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As early filers make their inaugural PAYE submissions under HMRC’s new real-time information system, it is clear there are teething difficulties to be overcome


s Accounting and Business went to press, most UK employers running weekly payrolls had made their first PAYE submissions to HMRC under real-time information (RTI), following its official launch on 6 April. Early filers weren’t helped by the overlap with HMRC’s IT portal maintenance, conducted at the start of every tax year, which fell over during the launch weekend. General practitioner John Tiltman FCCA of Stourton Accountancy Services, which runs a payroll bureau, also experienced some filing problems on Monday 8 April. By Tuesday, however, in Tiltman’s experience, both Employer Alignment Submissions and Full Payment Submissions (FPSs) were going through more smoothly than he had anticipated. According to HMRC, between RTI’s start on 6 April and the morning of 9 April, 70,000 RTI submissions were processed. Payroll experts were not exactly counting their chickens, however, as employers running monthly payrolls still had to run their first FPSs. ‘So far the mechanics of submitting the data are going OK,’ says Helen Hargreaves, senior policy and research officer at the Chartered Institute of Payroll Professionals. ‘But I will be glad when we get through the first month.’ Many employers and advisers running weekly payrolls have needed considerable support. Helplines run by HMRC and software providers struggled to meet demand, with callers sitting in long queues. ‘For a change as fundamental as this, and with the vast majority of payrolls in the country now being mandated for RTI, you would

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expect the helplines to be very busy,’ says Colin Ben-Nathan, employment tax specialist and spokesman for the Chartered Institute of Taxation (CIOT). Answering queries appears to have been challenging for helpline staff themselves. David Heaton, a partner at Baker Tilly, found some confusion

(see box). These could, perhaps, have been announced a little earlier. ‘HMRC didn’t give employers and their payroll providers a lot of time to take on board the detail – and there is a lot of detail,’ says Ben-Nathan. Another challenge for employers has been ensuring payroll data is

‘THE COST TO BUSINESS IS ENORMOUS. WE’VE HAD REPORTS OF PEOPLE TAKING A DAY JUST TO GET BASIC PAYROLLS ORGANISED FOR RTI’ among HMRC’s helpline personnel about certain technical issues, referring to an attempt to register a UK company whose directors are all based in India. ‘The Revenue is saying they have to come over to the UK and apply for a national insurance number, otherwise it can’t register the company,’ he says. ‘But they don’t need a national insurance number if they don’t do any work in the UK. And there is nothing in the legislation that stops a UK company from having all non-resident directors. The helpline staff need to be told that.’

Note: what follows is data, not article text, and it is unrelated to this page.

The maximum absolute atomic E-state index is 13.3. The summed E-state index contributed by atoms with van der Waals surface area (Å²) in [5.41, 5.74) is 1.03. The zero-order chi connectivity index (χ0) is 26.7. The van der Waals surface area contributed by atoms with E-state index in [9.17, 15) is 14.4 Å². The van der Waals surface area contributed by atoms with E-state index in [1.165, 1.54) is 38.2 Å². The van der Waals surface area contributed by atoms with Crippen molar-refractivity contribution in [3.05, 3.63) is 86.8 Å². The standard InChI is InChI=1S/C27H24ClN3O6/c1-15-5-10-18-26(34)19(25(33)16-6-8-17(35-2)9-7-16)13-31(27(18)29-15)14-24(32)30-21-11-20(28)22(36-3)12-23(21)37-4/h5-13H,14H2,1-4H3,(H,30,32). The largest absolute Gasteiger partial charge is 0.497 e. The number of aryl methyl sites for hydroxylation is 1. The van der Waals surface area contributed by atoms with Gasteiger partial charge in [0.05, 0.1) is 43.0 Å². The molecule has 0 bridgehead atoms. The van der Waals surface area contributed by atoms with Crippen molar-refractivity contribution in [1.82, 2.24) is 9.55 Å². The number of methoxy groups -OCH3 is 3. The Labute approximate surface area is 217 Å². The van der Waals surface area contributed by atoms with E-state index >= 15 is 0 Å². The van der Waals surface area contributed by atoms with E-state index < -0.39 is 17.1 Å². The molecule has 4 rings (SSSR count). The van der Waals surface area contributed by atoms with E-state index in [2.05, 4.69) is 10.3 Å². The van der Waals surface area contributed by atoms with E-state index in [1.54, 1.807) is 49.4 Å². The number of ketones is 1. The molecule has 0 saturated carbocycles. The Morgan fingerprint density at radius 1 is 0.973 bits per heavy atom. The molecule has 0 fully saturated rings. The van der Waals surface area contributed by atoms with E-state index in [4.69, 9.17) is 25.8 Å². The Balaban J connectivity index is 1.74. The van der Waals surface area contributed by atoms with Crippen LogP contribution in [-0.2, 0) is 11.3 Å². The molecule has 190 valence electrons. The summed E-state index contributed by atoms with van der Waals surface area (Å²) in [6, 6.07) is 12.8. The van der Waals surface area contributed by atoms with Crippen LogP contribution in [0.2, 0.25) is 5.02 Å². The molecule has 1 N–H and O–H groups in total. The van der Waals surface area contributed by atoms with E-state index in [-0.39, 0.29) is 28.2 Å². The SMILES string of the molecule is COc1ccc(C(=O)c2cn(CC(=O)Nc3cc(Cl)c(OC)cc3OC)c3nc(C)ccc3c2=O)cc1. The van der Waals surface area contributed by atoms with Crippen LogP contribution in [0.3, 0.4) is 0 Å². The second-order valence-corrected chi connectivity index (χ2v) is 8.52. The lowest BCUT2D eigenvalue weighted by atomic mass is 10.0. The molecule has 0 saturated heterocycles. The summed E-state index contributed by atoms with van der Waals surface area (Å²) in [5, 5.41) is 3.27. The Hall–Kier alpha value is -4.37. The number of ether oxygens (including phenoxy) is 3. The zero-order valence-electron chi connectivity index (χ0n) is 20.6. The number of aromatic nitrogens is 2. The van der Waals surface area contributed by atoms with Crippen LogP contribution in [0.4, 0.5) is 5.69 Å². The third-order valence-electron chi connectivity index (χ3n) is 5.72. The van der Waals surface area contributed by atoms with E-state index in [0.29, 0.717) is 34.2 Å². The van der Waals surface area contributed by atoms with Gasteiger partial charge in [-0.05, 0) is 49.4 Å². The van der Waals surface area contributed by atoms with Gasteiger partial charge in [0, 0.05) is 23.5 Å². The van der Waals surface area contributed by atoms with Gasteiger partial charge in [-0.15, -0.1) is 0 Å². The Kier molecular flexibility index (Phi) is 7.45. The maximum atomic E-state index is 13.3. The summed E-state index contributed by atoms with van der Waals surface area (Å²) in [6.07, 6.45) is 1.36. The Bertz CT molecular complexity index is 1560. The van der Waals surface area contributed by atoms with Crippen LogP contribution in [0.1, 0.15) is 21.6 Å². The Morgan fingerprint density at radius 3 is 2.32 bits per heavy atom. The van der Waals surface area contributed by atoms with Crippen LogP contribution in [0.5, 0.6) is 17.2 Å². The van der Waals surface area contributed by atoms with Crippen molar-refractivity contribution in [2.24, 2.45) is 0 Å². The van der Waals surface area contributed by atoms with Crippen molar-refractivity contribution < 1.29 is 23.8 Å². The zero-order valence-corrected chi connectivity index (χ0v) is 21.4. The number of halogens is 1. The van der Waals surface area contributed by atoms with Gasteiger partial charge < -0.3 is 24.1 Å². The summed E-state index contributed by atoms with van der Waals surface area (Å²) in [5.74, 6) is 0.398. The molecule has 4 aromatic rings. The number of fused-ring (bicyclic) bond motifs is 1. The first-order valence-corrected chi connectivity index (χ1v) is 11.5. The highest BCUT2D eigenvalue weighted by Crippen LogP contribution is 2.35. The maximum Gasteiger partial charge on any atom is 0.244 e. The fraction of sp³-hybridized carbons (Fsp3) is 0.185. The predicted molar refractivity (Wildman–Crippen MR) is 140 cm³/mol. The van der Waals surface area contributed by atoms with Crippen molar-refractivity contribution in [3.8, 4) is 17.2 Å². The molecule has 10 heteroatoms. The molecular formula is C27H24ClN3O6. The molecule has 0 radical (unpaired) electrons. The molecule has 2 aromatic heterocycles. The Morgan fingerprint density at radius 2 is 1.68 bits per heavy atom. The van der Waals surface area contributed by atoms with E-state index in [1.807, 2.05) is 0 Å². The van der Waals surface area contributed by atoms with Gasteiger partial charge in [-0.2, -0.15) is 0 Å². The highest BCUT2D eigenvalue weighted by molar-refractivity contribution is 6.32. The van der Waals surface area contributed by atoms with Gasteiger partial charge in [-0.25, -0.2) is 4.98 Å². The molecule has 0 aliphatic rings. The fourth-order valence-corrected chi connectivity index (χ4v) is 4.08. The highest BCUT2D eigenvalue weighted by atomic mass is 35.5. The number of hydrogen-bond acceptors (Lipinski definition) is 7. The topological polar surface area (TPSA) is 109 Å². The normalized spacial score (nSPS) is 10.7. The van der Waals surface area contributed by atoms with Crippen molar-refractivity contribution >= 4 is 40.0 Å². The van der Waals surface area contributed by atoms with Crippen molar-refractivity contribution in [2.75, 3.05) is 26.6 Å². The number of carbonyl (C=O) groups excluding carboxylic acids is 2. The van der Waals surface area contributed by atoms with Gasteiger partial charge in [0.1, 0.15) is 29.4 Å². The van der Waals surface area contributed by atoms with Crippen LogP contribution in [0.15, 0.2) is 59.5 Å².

Pragmatic approach On a positive note, most payroll experts believe HMRC has taken a pragmatic approach to the launch of RTI. There will be no penalties for late filing of FPSs in 2013/14. HMRC also appears to be applying a light touch in relation to applying penalties for inaccuracies in submissions. A number of relaxations were also announced in the run-up to RTI’s launch, such as for expatriate employees, situations involving share schemes and small employer reporting

accurate and complete. ‘Employers have had issues with getting people to understand that they need to give the necessary information,’ reports Rachel Andrews, FD of Andrews Computer Services and adviser to the Forum of Private Business on payroll issues. For example, some employees failed to provide their middle name, but were using a middle initial in their signature. Such RTI preparations cost. ‘Accountants are talking about doubling their payroll bureau charges,’ says Tiltman. ‘RTI shouldn’t be timeconsuming when it’s up and running, but accountants have to get something back [for time incurred up front]. So it will cost the employer.’ ‘The cost to business is significant,’ confirms Glenn Collins FCCA, ACCA’s head of technical advisory. ‘We have had reports of people taking a day just to get basic payrolls organised for RTI. There is also the cost of ongoing training.’ Complexities in the system need to be mastered, such as remembering the need to tick a box for temporary workers to prevent them potentially being wiped off the system.

19/04/2013 17:03

AB UK – May 2013  

AB – May 2013 (UK edition) of Accounting and Business magazine (ACCA)

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